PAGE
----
History of Photography
Nicephore Niepce: Nicephore Niepce was a french inventor who took and produced the world's first permanent photograph in 1825. Having not been a good drawer, Niepce used lithography, a camera obsurca and bitumen to capture the image. The process took over 8 hours to complete! This was the first time that a photograph was taken and didn't fade away.Without Niepce's contribution to photography, it would have taken longer to figure out how to keep a permanent image, which would mean photography would not be as high-tech as it is today. This is his first picture, called "View From The Window at Le Gras":
Louis Daguerre: Daguerre was a french artist and physicist who worked with Niepce to develop the technology for photography. After Niepce died, Daguerre created a process called the Daguerreotype - where he exposed a thin silver-plated copper sheet to iodine crystal vapors which created a coat of light-sensitve silver iodine which was then exposed to the camera. He refined the process by adding vapor given off mercury to speed up the process. The plate produced the exact image but laterally reversed. To be seen, the image had to be lit at a specific angle. Because of the chemical compounds, the surface was subject to tarnish so the image would need to be sealed under glass or mounted in a case. Also, because of how the process worked, there could never be any duplicates of images. This was important to the history of photography not only because it made the process faster than it was with Niepce, but because of how the pictures were taken, people could get portraits and could capture memories much easier than they could have with a painting or drawing. This is a picture called "Boulevard Du Temple" which is the first photograph of a person who is only in it because they did not move for the 10 minutes of exposure. This is also why there isn't any traffic in the picture:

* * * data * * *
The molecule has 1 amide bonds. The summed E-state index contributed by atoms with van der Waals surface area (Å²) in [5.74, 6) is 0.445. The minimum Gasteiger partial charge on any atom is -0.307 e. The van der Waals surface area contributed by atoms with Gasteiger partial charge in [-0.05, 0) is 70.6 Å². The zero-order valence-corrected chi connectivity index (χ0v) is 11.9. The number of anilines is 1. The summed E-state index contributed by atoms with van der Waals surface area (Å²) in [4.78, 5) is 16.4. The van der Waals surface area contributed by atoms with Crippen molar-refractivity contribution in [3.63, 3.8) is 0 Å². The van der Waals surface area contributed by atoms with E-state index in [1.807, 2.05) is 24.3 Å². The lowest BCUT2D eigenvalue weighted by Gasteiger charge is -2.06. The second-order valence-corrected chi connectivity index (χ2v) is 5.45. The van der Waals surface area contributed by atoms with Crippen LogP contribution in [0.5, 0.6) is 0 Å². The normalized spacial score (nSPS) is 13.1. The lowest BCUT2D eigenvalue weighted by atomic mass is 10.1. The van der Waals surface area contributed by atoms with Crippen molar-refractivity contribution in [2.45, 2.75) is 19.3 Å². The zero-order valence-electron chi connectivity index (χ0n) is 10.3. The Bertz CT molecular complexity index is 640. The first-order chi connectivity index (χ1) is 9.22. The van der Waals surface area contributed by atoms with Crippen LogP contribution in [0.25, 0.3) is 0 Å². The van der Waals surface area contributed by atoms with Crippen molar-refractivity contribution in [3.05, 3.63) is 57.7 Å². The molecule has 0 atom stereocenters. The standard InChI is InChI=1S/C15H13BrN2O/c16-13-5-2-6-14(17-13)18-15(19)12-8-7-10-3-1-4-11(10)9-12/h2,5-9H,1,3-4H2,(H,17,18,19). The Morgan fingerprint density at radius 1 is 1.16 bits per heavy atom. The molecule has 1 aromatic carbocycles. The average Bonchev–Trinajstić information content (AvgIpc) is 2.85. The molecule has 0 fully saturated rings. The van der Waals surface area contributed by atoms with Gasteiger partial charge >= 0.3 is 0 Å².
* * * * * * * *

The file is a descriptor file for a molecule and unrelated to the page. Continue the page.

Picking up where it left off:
Henry Fox-Talbot: Fox-Tablot was a British inventor who created the calotype process and worked on photo-mechanical reproduction. The calotype process uses paper coated with silver iodine to take a picture over a minute or two and then use a chemical process to develop the image. This process also created negatives so that duplicates of the image could be made. This invention made the photography process even faster and allowed for one picture to be taken and several copies to be made. Without the invention of the negatives, there might still be one picture for ever photograph taken! This picture was taken at Lacock Abbey in 1835 by Talbot. The negative that this print came from is the oldest in existence!
Hippolyte Bayard: Bayard was a French photographer who invented direct positive printing and also put on the first public photography exhibition in June 1839. Direct positive printing is a process where silver chloride paper is exposed to light which then turns the paper black. The paper is then soaked in potassium iodine then is exposed in a camera. After exposure, it is washed in a hyposulfite of soda bath and dried. The exposure for this process was about 12 minutes and the paper had poor light sensitivity, however the result was unique and could not be replicated. This method was used for still subject matter (such as buildings) but it was sometimes used for portraits. Bayard also came up with the idea of combining two negatives so that the sky and other landscapes were properly exposed in a picture. One of his most famous pictures is called "Self Portrait as a Drowned Man" in which he created the first staged picture in reaction to unjustness he felt that he had been treated with.